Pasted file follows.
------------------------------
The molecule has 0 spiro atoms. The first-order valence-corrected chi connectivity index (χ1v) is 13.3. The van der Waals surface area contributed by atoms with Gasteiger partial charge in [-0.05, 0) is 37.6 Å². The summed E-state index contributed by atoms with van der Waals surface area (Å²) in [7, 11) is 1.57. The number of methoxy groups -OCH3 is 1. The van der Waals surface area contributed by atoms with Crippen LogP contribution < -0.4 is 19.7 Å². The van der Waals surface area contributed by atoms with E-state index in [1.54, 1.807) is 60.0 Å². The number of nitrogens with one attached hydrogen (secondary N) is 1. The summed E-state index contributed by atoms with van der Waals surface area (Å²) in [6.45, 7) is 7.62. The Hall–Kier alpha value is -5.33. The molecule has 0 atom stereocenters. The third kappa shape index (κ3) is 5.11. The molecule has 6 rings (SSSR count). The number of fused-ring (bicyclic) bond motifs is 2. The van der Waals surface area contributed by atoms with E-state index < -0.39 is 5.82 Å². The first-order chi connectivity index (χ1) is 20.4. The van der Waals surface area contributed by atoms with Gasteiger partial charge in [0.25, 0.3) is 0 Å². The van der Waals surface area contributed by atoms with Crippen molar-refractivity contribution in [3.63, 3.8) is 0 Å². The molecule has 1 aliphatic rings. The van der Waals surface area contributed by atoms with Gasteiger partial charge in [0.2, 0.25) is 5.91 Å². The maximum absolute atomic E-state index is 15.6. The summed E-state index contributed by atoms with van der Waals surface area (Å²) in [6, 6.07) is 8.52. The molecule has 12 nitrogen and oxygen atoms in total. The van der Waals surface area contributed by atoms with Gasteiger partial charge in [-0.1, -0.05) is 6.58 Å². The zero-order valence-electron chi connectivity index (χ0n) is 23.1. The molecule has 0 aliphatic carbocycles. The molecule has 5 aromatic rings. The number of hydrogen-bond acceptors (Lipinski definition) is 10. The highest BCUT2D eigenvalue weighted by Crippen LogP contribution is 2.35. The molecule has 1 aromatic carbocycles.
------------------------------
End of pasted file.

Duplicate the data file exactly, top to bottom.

The molecule has 0 spiro atoms. The first-order valence-corrected chi connectivity index (χ1v) is 13.3. The van der Waals surface area contributed by atoms with Gasteiger partial charge in [-0.05, 0) is 37.6 Å². The summed E-state index contributed by atoms with van der Waals surface area (Å²) in [7, 11) is 1.57. The number of methoxy groups -OCH3 is 1. The van der Waals surface area contributed by atoms with Crippen LogP contribution < -0.4 is 19.7 Å². The van der Waals surface area contributed by atoms with E-state index in [1.54, 1.807) is 60.0 Å². The number of nitrogens with one attached hydrogen (secondary N) is 1. The summed E-state index contributed by atoms with van der Waals surface area (Å²) in [6.45, 7) is 7.62. The Hall–Kier alpha value is -5.33. The molecule has 0 atom stereocenters. The third kappa shape index (κ3) is 5.11. The molecule has 6 rings (SSSR count). The number of fused-ring (bicyclic) bond motifs is 2. The van der Waals surface area contributed by atoms with E-state index < -0.39 is 5.82 Å². The first-order chi connectivity index (χ1) is 20.4. The van der Waals surface area contributed by atoms with Gasteiger partial charge in [0.25, 0.3) is 0 Å². The van der Waals surface area contributed by atoms with Crippen molar-refractivity contribution in [3.63, 3.8) is 0 Å². The molecule has 1 aliphatic rings. The van der Waals surface area contributed by atoms with Gasteiger partial charge in [0.2, 0.25) is 5.91 Å². The maximum absolute atomic E-state index is 15.6. The summed E-state index contributed by atoms with van der Waals surface area (Å²) in [6, 6.07) is 8.52. The molecule has 12 nitrogen and oxygen atoms in total. The van der Waals surface area contributed by atoms with Gasteiger partial charge in [-0.1, -0.05) is 6.58 Å². The zero-order valence-electron chi connectivity index (χ0n) is 23.1. The molecule has 0 aliphatic carbocycles. The molecule has 5 aromatic rings. The number of hydrogen-bond acceptors (Lipinski definition) is 10. The highest BCUT2D eigenvalue weighted by Crippen LogP contribution is 2.35. The molecule has 1 aromatic carbocycles.